spain's wealth and its fall from power -- 10/22/19

Today's selection -- from The Mexican Wars for Independence by Timothy J. Henderson. When Christopher Columbus stumbled upon the New World in 1492, it vaulted Spain, already a significant power, to the upper tier of world powers. Then, much to Spain's delight, that discovery led to the further discovery of stupendous, almost incomprehensible amounts of silver and gold in its colonies, especially Mexico. But Spain squandered that treasure and fell from its perch as a world power in spite of, or perhaps because of, this staggering wealth:

"During the 1540s, rich veins of silver were discovered in the prov­inces of Zacatecas and Guanajuato, several hundred miles north of Mexico City. From that point onward, the obsessive focus of the Spanish government was on getting silver out of American ground and into Spanish coffers, while losing as little as possible along the way. To that end, the Spanish regime devised an oppres­sively rigid system of trade, only to squander much of its windfall defending the Catholic Church during the religious wars over the next century and a half. Meanwhile, Spain's elites stubbornly ad­hered to the medieval notions that God was the source of all truth, that science was pernicious, that war was the only fitting ooccupation for a gentleman, and that productive labor was for rubes.

Illustration by Gustave Doré depicting the famous windmill scene from Don Quixote

"Spain's ruling class was, by most measures, the most parasitic, in­tellectually bankrupt, and resolutely mediocre in Europe, helping to ensure that Spain fell further and further behind the rest of Eu­rope in developing its productive capacities. During the seven­teenth century, while England was laying the groundwork for the industrial revolution, Spain seemed to be moving backward. Although Spain jealously guarded its absolute monopoly on trade with its American colonies, it could not begin to supply the sorts or goods that colonists needed, wanted, or demanded. In exchange for American silver, the Spaniards were able to ship a handful of agricultural products -- wine and olive oil, raw wool -- along with some iron implements and crude textiles. The bulk of what they sent -- products that the colonists, a captive market, had to pur­chase at often scandalously inflated prices -- was in fact produced in the countries of northern Europe and reexported from Spain. By 1680, fully two-thirds of Spain's silver was being sent directly to foreigners to pay for these products, and foreigners exercised nearly complete, albeit indirect, control over Spain's colonial com­merce.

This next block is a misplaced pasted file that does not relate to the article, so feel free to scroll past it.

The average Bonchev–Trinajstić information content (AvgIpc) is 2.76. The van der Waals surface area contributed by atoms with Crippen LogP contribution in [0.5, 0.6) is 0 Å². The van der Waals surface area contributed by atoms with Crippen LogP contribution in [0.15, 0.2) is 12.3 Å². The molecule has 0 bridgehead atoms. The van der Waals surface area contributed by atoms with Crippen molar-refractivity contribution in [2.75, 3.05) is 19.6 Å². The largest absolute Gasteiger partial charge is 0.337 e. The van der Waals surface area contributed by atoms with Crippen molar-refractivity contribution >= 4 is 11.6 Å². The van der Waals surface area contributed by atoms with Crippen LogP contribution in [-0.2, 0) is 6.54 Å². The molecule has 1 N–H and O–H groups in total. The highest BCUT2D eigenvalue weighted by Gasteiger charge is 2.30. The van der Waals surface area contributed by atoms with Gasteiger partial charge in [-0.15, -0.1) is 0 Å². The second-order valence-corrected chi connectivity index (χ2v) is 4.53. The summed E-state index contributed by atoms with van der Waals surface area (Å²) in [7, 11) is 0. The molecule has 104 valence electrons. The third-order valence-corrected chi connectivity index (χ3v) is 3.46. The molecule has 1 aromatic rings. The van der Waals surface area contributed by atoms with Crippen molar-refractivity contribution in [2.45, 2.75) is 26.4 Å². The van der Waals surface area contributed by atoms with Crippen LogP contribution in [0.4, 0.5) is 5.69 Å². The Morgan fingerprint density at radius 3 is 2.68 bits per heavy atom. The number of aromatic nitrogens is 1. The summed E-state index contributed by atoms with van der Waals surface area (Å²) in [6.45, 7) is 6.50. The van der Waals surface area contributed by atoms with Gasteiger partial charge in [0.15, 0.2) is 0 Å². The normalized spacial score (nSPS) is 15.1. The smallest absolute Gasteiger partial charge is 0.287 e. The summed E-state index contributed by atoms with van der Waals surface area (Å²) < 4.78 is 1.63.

"By the mid-1600s, Spain seemed to have entered into a mortal decrepitude. It had been defeated in war; lost portions of its vast empire to the English, French, and Dutch; had primitive agricul­ture and little industry, a shaky currency, and a demoralized pop­ulation ravaged by wars and plagues. Nothing symbolized Spain's decline more poignantly than the king himself. Charles II, who in­herited the throne in 1665, suffered from mental retardation and bone disease, and was so feeble that he had to be breast-fed for his first six years. In later life, he was subject to convulsive seizures that experts reckoned to be the result of demonic possession, the prov­ince not of doctors but of exorcists, wizards, and visionary nuns. His sad, elongated face; his jutting lower jaw (a common char­acteristic of the Spanish Habsburgs, of whom Charles was the last); his oversized tongue, which made it hard for him to speak and caused him to drool; his legendary lethargy and ignorance; and his inability to produce an heir all made him the perfect sym­bol of the decaying empire."



Timothy J. Henderson


The Mexican Wars For Independence


Farrar, Straus and Giroux


Copyright 2009 by Timothy J. Henderson


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